Monday, June 5, 2017

"Most trusted" - except, perhaps, by many of their own people

(First published in The Dominion Post, June 2.)

I recently wrote a column in this space about the St John Ambulance organisation. It was prompted by a Consumer survey of emergency survival kits which rated the one marketed by St John as the worst of those tested. Ironically, it didn’t include a first aid kit.

I wondered how an organisation with St John’s proud history and reputation could have exposed itself to such public embarrassment, and I attempted to answer my own question by speculating that it had been corporatised – and in the process, become disconnected from its roots.

I pointed out that it wouldn’t be the only worthy organisation to have succumbed to the ruinous cult of managerialism, with all the attendant trappings of bloated hierarchical structures, marketing and PR flannel, expense accounts and flatulent corporate jargon.

The column prompted a mixed reaction – one predictable, the other unexpected.  I’ll deal with the predictable one first.

Andrew Boyd, St John’s central region general manager, wrote a defensive letter to the paper pointing out, among other things, that a St John first aid kit was available as an extra to the $200 “Emergency Grab Kit”.

This seemed to confirm the suggestion by a disgruntled St John veteran – one of many who contacted me – that the omission of a first aid kit, thus requiring that it be purchased separately, was a calculated commercial decision.

“Profit first!” as one commenter on the Stuff website put it. “St John are more interested in growing the wealth of the organisation.”

As someone else pointed out, the fact that St John sold first aid kits separately was no excuse for not including one in its emergency kit. This person also said you’d assume the kit would include emergency rations and water – but the bright sparks in the St John marketing department apparently didn’t think of that.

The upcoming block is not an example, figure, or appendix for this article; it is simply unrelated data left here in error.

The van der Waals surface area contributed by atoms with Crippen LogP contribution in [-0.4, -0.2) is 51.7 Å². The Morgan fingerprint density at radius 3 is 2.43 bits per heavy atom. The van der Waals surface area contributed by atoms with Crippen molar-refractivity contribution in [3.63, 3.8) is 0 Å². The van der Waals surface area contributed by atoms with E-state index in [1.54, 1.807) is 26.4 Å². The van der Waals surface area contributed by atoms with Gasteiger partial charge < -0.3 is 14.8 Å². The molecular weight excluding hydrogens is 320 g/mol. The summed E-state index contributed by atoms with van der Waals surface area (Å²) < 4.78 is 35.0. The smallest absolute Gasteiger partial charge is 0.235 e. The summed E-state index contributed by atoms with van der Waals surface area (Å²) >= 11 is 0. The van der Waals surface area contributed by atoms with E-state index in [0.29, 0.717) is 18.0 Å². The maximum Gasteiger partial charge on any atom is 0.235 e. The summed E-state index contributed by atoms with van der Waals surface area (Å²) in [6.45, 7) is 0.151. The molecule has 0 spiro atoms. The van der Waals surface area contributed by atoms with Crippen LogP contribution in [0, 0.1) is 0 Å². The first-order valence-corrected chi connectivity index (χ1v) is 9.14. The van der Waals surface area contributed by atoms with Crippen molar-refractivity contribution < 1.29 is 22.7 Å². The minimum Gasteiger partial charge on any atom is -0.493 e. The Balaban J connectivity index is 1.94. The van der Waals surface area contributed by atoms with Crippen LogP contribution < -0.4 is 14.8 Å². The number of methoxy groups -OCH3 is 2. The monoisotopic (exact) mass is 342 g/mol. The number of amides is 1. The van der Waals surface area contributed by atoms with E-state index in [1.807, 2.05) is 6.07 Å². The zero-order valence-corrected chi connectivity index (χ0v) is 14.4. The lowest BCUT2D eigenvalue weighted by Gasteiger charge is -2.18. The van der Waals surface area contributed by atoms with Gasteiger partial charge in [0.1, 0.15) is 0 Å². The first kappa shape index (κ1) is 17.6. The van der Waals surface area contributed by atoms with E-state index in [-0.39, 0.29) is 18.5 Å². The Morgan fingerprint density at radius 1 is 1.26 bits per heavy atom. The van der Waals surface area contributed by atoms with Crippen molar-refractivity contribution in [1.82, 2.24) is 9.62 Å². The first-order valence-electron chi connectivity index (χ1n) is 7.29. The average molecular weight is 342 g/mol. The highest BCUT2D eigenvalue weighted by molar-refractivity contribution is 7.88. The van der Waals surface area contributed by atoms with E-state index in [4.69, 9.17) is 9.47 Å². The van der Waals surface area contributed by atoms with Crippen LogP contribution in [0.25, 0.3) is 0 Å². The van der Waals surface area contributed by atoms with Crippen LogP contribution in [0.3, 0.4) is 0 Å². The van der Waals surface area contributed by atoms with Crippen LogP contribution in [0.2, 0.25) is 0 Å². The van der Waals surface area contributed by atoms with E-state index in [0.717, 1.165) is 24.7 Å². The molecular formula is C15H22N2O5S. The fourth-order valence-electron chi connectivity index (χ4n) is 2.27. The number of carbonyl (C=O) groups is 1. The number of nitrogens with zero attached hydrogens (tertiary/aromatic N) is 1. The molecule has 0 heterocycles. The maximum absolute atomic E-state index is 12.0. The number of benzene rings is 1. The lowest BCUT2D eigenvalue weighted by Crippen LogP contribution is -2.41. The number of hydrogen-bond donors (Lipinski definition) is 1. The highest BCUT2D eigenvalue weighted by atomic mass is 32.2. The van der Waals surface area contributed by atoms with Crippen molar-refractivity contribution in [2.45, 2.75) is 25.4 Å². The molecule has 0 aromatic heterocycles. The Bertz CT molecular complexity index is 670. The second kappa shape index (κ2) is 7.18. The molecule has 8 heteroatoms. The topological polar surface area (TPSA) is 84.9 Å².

Boyd’s letter went on to say that “All St John products are regularly clinically assessed”. Not very rigorously, obviously, or the emergency kit wouldn’t have got such a shellacking from Consumer.

In fact Boyd went on to reveal the kit had been removed from sale while it was “re-evaluated”. What’s that, if not an admission that it was a crock?

But there’s a much bigger issue here, which brings me to the unexpected reaction.

My column uncorked a bottle of disenchantment, cynicism and distrust among the frontline rank and file who represent, for most New Zealanders, the public face of St John. One insider said I had described the organisation “to a T”.

Both in online comments and emails to me directly, St John volunteers expressed dismay at the way the organisation has changed: at the proliferation of middle managers and the layers of sclerotic bureaucracy that get in the way of good people trying to do something they love for the good of the community. These are all hallmarks of corporatisation.

Even more striking was a very real fear that internal critics of the organisation would face repercussions if they were identified. “St John is very touchy about bad publicity,” said one.

That’s another defining characteristic of corporatisation: an obsession with public image and a desperate desire to prevent negative messages getting out. Journalists dealing with corporate communications flunkies see this every day.

Boyd pointed out in his letter that St John was recently voted New Zealand’s Most Trusted Charity in a Reader’s Digest survey, but this didn’t impress one St John stalwart. “He appears to be basking in the ‘most trusted’ reputation when this is actually provided by those of us who work at the coalface – the people who work in the community who the public see and relate to,” this long-serving volunteer wrote in an email.

I received many other comments in a similar vein. One commenter on Stuff said St John had become top-heavy and added: “The petty attitude towards the coalface staff is what gets me. Management think they ARE St John.”

Either the St John hierarchy doesn’t know about this underbelly of discontent, or chooses to ignore it. Either way, something’s wrong.

Is it unfair to single St John out for criticism? Perhaps. Several people named other not-for-profit organisations that have been transformed by corporatisation, and not in a good way. One commenter suggested the problem lies partly with the demands imposed by charities legislation.

Perhaps St John just had the misfortune to come to public attention because of a spectacularly incompetent marketing exercise. But clearly its bosses have some repair work to do. 

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